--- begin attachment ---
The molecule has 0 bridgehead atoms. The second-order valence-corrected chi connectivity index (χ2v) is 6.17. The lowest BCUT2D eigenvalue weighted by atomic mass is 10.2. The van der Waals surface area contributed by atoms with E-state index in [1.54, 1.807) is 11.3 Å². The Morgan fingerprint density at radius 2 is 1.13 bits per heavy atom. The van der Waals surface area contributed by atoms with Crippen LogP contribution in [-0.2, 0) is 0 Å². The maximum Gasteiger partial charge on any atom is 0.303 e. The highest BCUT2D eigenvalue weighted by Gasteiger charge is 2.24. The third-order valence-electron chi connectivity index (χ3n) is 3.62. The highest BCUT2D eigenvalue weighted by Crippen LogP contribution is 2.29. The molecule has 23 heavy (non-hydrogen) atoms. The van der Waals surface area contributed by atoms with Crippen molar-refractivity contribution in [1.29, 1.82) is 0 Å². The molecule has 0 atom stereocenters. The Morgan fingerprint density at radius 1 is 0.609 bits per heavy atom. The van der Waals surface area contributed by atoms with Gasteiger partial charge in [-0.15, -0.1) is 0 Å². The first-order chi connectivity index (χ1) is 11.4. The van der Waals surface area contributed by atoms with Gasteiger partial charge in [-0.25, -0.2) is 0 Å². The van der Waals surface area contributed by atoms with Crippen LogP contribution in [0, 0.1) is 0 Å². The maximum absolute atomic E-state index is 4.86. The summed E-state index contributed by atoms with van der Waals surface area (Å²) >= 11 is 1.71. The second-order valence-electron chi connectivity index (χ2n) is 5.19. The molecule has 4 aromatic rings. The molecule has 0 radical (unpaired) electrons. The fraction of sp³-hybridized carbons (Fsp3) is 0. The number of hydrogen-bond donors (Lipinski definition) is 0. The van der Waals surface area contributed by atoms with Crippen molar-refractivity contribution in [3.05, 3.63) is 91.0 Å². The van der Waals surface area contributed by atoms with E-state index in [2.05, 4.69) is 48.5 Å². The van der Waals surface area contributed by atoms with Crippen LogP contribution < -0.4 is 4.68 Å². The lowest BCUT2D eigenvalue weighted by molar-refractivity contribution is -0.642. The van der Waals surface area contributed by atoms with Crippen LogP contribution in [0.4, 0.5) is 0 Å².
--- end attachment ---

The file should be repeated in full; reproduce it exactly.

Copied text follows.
The molecule has 0 bridgehead atoms. The second-order valence-corrected chi connectivity index (χ2v) is 6.17. The lowest BCUT2D eigenvalue weighted by atomic mass is 10.2. The van der Waals surface area contributed by atoms with E-state index in [1.54, 1.807) is 11.3 Å². The Morgan fingerprint density at radius 2 is 1.13 bits per heavy atom. The van der Waals surface area contributed by atoms with Crippen LogP contribution in [-0.2, 0) is 0 Å². The maximum Gasteiger partial charge on any atom is 0.303 e. The highest BCUT2D eigenvalue weighted by Gasteiger charge is 2.24. The third-order valence-electron chi connectivity index (χ3n) is 3.62. The highest BCUT2D eigenvalue weighted by Crippen LogP contribution is 2.29. The molecule has 23 heavy (non-hydrogen) atoms. The van der Waals surface area contributed by atoms with Crippen molar-refractivity contribution in [1.29, 1.82) is 0 Å². The molecule has 0 atom stereocenters. The Morgan fingerprint density at radius 1 is 0.609 bits per heavy atom. The van der Waals surface area contributed by atoms with Gasteiger partial charge in [-0.15, -0.1) is 0 Å². The first-order chi connectivity index (χ1) is 11.4. The van der Waals surface area contributed by atoms with Gasteiger partial charge in [-0.25, -0.2) is 0 Å². The van der Waals surface area contributed by atoms with Crippen LogP contribution in [0, 0.1) is 0 Å². The maximum absolute atomic E-state index is 4.86. The summed E-state index contributed by atoms with van der Waals surface area (Å²) >= 11 is 1.71. The second-order valence-electron chi connectivity index (χ2n) is 5.19. The molecule has 4 aromatic rings. The molecule has 0 radical (unpaired) electrons. The fraction of sp³-hybridized carbons (Fsp3) is 0. The number of hydrogen-bond donors (Lipinski definition) is 0. The van der Waals surface area contributed by atoms with Crippen molar-refractivity contribution in [3.05, 3.63) is 91.0 Å². The van der Waals surface area contributed by atoms with E-state index in [2.05, 4.69) is 48.5 Å². The van der Waals surface area contributed by atoms with Crippen LogP contribution < -0.4 is 4.68 Å². The lowest BCUT2D eigenvalue weighted by molar-refractivity contribution is -0.642. The van der Waals surface area contributed by atoms with Crippen LogP contribution in [0.4, 0.5) is 0 Å².